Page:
All I can hear is The Dread Pirate Roberts in my head … “Anyone who says differently is selling something.”
And for Brandon Taylor, pain is high art.
Available in late June, “Filthy Animals” is Taylor’s followup to his Booker-nominated debut, “Real Life.” With this collection of short stories, he returns to Madison, or something like it, with several characters that are revisited throughout the book — Lionel, Charles and Sophie, and travels elsewhere to peek into the lives of others, including Hartjes, Alek, Nolan, Milton, Sigrid, Marta, Big Davis and Grace.
The thread that connects these stories is pain. And I think that is an important distinction. Because, should you choose to read this, you’ll also note a larger theme around sexuality. Taylor’s collection, like “Real Life,” feature characters coming to terms with their sexuality. Or someone else’s. But at its core, these stories are about the pain in humanity. Yes, pain in coming out. But also pain in the joy of discovering one’s true self. Or pain in the knowledge that life is fleeting. Pain in having to give up a dream. Pain internalized from abuse from long ago. Or even abuse in the moment.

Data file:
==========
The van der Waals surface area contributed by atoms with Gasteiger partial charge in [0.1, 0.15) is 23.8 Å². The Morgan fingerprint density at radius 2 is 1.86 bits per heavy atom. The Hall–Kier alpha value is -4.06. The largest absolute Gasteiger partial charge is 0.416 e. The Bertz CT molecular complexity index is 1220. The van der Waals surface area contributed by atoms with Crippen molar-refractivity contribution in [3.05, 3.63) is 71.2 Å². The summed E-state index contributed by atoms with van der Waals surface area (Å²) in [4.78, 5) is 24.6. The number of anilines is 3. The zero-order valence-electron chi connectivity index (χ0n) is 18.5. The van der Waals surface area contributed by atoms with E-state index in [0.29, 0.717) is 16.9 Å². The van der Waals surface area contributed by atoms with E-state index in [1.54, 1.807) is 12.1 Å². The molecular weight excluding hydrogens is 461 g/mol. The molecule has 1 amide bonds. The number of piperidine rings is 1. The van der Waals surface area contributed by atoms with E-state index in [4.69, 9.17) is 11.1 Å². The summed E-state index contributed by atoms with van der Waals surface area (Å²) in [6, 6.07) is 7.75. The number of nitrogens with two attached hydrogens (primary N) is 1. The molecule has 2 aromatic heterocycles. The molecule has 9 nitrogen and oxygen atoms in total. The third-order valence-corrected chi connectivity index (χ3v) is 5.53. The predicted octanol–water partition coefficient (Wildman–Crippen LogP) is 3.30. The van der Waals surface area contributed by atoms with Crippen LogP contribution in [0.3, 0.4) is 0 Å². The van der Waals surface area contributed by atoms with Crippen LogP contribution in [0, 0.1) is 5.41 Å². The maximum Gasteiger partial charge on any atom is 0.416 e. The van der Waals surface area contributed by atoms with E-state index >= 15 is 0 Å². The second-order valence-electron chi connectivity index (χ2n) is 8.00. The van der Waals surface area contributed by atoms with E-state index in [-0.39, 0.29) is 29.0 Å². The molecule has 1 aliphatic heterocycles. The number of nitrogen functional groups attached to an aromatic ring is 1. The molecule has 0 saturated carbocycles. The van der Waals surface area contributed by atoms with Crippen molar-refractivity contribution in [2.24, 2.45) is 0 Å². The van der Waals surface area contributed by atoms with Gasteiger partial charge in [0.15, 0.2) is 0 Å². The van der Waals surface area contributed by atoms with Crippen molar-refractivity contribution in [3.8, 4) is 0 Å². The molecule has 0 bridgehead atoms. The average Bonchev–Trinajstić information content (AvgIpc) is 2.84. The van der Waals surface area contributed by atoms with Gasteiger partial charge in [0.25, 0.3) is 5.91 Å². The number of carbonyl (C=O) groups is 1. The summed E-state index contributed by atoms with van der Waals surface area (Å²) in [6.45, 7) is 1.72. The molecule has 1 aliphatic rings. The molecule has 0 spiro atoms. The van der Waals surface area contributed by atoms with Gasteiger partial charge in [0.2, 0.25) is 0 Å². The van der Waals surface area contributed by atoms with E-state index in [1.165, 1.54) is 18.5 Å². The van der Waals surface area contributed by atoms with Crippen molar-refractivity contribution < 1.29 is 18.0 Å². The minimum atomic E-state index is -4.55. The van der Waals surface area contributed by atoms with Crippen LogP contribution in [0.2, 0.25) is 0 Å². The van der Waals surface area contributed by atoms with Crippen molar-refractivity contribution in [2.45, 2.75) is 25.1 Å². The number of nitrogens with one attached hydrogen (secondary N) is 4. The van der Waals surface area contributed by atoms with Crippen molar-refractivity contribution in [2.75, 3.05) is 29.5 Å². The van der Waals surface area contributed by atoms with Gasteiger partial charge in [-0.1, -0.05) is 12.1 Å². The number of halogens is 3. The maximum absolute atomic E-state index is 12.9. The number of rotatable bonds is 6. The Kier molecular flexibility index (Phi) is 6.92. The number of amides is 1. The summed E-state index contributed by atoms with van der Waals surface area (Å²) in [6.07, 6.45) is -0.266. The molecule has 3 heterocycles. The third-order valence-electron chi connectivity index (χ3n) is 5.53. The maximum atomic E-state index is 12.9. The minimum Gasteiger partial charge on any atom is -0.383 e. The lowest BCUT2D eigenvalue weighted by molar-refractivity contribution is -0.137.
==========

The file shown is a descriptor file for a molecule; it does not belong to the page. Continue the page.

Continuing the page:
It’s a lot of pain.
So why should you read this, you ask? Why read something that sounds like you are going to need a whole bunch of Vitamin D to get through? Because Brandon. Really, if you’ve read “Real Life” (and if you haven’t you should), then you’ll understand Taylor’s character development and his ability to write a sentence that pulls you into another’s world is bar none. I still miss Wallace and with this addition of Lionel, almost hope in some fictional coffee shop in this fictional Madison, these two men can connect and heal each other’s wounds. (Because, Lionel, Charles comes with baggage. Baggage!)
I want more to these stories. I want novels for almost all of them. I want to know Marta and Sigrid grow old together. I want Big Davis and his grandson to speak. I want to know if Alek is OK. And I want to know if Hartjes really XXXXXX Simon.
It’s funny, I am always hesitant to read a short story collection, as if I think I can’t get invested in the characters or that somehow I am being ripped off from a full-fledged novel. Filthy Animals is so much the opposite of that. Characters that wind their way into your psyche, packed with emotion, and just succinct enough that you can take a breath after some stories that are dark enough to have you questioning the human motive to connect with other humans.
Take note of this summer release and sink into a comfortable chair or porch swing and connect with Taylor’s people. Just fantastic writing. Don’t miss it.